transmitting from the second endpoint the multiple communication streams to the first endpoint via the allocated port,
wherein the relay server is a TURN server,
wherein the second endpoint sends messages of different communication streams to the first endpoint by multiplexing the messages onto a bidirectional connection that includes the allocated port of the relay server, and
wherein the first endpoint uses the source identifier of a communication stream to de-multiplex the communication stream sent via the allocated port.
10. The method of claim 9 wherein the indication of the allocated port is received from the first endpoint.
11. The method of claim 10 wherein the second endpoint attempts unsuccessfully to have a port allocated by the relay server for use by the first endpoint in sending communications to the second endpoint.
12. The method of claim 11 wherein the attempt is unsuccessful because a request sent from the second endpoint to the relay server to allocate a port is blocked from the relay server by a security system.
13. A communication system for providing connections between a plurality of first endpoints and a second endpoint, comprising:
a relay server that provides a known port for receiving communications and that allocates a port when requested; and
a de-multiplexing component that connects to each of the first endpoints, that requests the relay server to allocate a port, that provides an indication of the allocated port to the second endpoint, that receives communications from the first endpoints to the second endpoint via the connections and forwards the communications to the relay server, and that receives communications from the second endpoint sent to the relay server via the allocated port to various first endpoints and provides the communications to the intended first endpoints,
wherein the relay server is a TURN server and
wherein the second endpoint sends messages of different streams to first endpoints by multiplexing the communications of the different streams onto a bidirectional connection formed by the known port and the allocate port of the relay server.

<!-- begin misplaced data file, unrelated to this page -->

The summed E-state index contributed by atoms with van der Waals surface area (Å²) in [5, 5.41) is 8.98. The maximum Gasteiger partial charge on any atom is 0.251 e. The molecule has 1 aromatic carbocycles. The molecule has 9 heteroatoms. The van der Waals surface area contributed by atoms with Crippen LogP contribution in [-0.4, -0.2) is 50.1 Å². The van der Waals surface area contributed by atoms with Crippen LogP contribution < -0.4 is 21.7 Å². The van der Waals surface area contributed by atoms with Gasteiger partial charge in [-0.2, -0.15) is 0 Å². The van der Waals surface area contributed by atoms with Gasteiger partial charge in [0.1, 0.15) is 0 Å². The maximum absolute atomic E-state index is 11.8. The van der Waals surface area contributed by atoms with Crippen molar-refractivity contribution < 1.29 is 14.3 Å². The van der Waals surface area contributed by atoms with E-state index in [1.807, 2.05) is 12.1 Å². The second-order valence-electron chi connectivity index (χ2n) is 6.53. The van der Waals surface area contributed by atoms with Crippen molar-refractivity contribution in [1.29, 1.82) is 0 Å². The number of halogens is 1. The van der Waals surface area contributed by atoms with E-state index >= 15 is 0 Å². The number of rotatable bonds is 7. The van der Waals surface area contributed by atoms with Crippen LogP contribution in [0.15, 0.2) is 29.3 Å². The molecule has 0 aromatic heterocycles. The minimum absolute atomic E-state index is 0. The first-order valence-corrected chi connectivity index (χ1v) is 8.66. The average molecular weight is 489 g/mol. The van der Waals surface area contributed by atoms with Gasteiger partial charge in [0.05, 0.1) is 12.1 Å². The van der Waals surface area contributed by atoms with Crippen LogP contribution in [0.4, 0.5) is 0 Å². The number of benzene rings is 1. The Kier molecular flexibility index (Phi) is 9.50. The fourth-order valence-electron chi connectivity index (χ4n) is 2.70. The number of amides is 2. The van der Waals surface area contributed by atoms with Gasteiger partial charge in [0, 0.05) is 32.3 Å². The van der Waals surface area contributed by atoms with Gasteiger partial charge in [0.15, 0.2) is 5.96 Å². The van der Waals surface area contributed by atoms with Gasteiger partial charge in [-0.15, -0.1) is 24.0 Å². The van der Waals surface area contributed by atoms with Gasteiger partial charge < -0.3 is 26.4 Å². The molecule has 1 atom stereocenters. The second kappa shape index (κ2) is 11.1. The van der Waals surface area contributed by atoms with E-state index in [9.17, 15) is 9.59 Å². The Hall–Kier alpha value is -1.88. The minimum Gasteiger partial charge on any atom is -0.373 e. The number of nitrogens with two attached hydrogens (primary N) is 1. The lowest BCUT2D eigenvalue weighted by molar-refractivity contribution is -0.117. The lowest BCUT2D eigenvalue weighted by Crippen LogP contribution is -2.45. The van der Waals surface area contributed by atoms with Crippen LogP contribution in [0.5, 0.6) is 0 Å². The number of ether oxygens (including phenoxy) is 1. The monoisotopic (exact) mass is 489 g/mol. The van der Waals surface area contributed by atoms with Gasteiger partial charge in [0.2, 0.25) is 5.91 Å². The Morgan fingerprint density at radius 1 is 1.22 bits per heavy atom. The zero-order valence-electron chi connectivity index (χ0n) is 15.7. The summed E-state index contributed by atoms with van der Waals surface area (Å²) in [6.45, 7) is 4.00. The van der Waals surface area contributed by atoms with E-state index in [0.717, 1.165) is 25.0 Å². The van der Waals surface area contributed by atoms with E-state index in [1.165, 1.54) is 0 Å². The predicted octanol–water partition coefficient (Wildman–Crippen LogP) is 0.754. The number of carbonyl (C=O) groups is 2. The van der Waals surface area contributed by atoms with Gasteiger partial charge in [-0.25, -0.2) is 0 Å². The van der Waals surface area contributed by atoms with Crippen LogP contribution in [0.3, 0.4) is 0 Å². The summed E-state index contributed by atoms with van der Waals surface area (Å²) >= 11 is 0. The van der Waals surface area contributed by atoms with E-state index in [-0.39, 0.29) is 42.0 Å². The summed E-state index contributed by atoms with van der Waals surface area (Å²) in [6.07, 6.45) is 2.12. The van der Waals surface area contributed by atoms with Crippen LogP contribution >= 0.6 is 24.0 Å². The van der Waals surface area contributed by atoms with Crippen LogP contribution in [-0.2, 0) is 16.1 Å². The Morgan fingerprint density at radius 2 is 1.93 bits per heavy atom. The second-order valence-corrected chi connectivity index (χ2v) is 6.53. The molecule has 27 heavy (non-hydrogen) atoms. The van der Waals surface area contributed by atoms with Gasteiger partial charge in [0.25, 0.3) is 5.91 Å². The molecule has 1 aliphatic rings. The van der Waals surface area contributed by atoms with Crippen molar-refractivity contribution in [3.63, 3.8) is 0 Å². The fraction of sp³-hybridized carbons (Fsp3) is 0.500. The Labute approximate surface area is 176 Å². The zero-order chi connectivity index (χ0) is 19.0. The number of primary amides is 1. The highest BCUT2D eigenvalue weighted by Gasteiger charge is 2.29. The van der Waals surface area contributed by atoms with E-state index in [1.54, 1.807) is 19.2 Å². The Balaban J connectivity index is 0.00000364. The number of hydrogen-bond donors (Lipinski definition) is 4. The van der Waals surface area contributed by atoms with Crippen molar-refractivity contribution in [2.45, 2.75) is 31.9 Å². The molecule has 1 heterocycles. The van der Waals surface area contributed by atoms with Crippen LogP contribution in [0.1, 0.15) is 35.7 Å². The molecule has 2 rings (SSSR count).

14. The communication system of claim 13 wherein the second endpoint sends multiple communication streams via the allocated port to a first endpoint.
15. The communication system of claim 14 wherein the first endpoint upon receiving the multiple communication streams de-multiplexes the communication streams.
16. A communication system for providing connections between endpoints, comprising:
a relay server that provides a known port for receiving communications and that allocates a port when requested;
a first firewall allowing access to the known port of the relay server, but not allowing access to the ports to be allocated; and
a second firewall allowing access to the ports to be allocated of the relay server, but not allowing access to the known port so that a first endpoint can access the known port to initiate a conference with a second endpoint that can access a port to be allocated,
wherein the relay server is a TURN server and
wherein the first endpoint sends messages of different streams to the second endpoint by multiplexing the messages onto the bidirectional connection formed by the known port and the allocated port of the relay server.
Description
TECHNICAL FIELD

The described technology relates generally to providing connectivity through network address translators that block communications that use certain protocols.

BACKGROUND

Many networks connect to other networks, such as the Internet, through a network address translator (“NAT”). A NAT maps Internet protocol (“IP”) addresses used by an internal network to IP addresses used by an external network, and vice versa. NATs were originally developed to overcome the 32-bit limitation of the IP addresses. An internal network may have thousands of computers that need access to an external network. If each computer (e.g., PDA and cell phone) in the world had its own IP address, then more than 32 bits may be needed to uniquely address all computers. An internal network may use a NAT to provide a single external IP address to the external networks and may provide an internal IP address for each computer of the internal network. All external computers would communicate with the internal network via the external IP address of the internal network. When an internal computer sends a communication via the NAT to an external computer, the NAT allocates an external port for that internal computer and maintains a mapping between an external port and internal computer. The NAT then forwards the communication to the destination external computer system from that external port. When the NAT receives a response to the communication on that external port, the NAT uses the mapping to identify the internal computer and then forwards the response to the internal computer.